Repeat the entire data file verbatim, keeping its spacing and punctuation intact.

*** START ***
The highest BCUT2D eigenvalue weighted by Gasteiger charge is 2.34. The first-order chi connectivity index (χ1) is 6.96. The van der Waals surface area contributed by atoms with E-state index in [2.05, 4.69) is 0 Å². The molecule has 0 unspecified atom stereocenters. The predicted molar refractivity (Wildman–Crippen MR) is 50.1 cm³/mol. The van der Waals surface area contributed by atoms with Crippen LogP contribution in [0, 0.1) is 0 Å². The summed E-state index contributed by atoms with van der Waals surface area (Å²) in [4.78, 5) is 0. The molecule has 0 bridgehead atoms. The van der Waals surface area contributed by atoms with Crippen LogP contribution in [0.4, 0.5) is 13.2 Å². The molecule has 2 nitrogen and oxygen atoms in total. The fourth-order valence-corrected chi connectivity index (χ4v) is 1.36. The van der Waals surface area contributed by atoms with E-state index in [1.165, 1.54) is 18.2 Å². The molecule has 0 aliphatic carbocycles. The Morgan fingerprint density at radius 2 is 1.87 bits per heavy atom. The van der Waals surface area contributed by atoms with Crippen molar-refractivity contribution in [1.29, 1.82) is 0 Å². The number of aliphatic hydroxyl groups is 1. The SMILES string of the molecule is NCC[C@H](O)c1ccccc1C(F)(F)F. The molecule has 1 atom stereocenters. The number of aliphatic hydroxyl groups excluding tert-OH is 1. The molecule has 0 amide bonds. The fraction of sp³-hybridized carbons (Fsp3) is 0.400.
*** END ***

The highest BCUT2D eigenvalue weighted by Gasteiger charge is 2.34. The first-order chi connectivity index (χ1) is 6.96. The van der Waals surface area contributed by atoms with E-state index in [2.05, 4.69) is 0 Å². The molecule has 0 unspecified atom stereocenters. The predicted molar refractivity (Wildman–Crippen MR) is 50.1 cm³/mol. The van der Waals surface area contributed by atoms with Crippen LogP contribution in [0, 0.1) is 0 Å². The summed E-state index contributed by atoms with van der Waals surface area (Å²) in [4.78, 5) is 0. The molecule has 0 bridgehead atoms. The van der Waals surface area contributed by atoms with Crippen LogP contribution in [0.4, 0.5) is 13.2 Å². The molecule has 2 nitrogen and oxygen atoms in total. The fourth-order valence-corrected chi connectivity index (χ4v) is 1.36. The van der Waals surface area contributed by atoms with E-state index in [1.165, 1.54) is 18.2 Å². The molecule has 0 aliphatic carbocycles. The Morgan fingerprint density at radius 2 is 1.87 bits per heavy atom. The van der Waals surface area contributed by atoms with Crippen molar-refractivity contribution in [1.29, 1.82) is 0 Å². The number of aliphatic hydroxyl groups is 1. The SMILES string of the molecule is NCC[C@H](O)c1ccccc1C(F)(F)F. The molecule has 1 atom stereocenters. The number of aliphatic hydroxyl groups excluding tert-OH is 1. The molecule has 0 amide bonds. The fraction of sp³-hybridized carbons (Fsp3) is 0.400.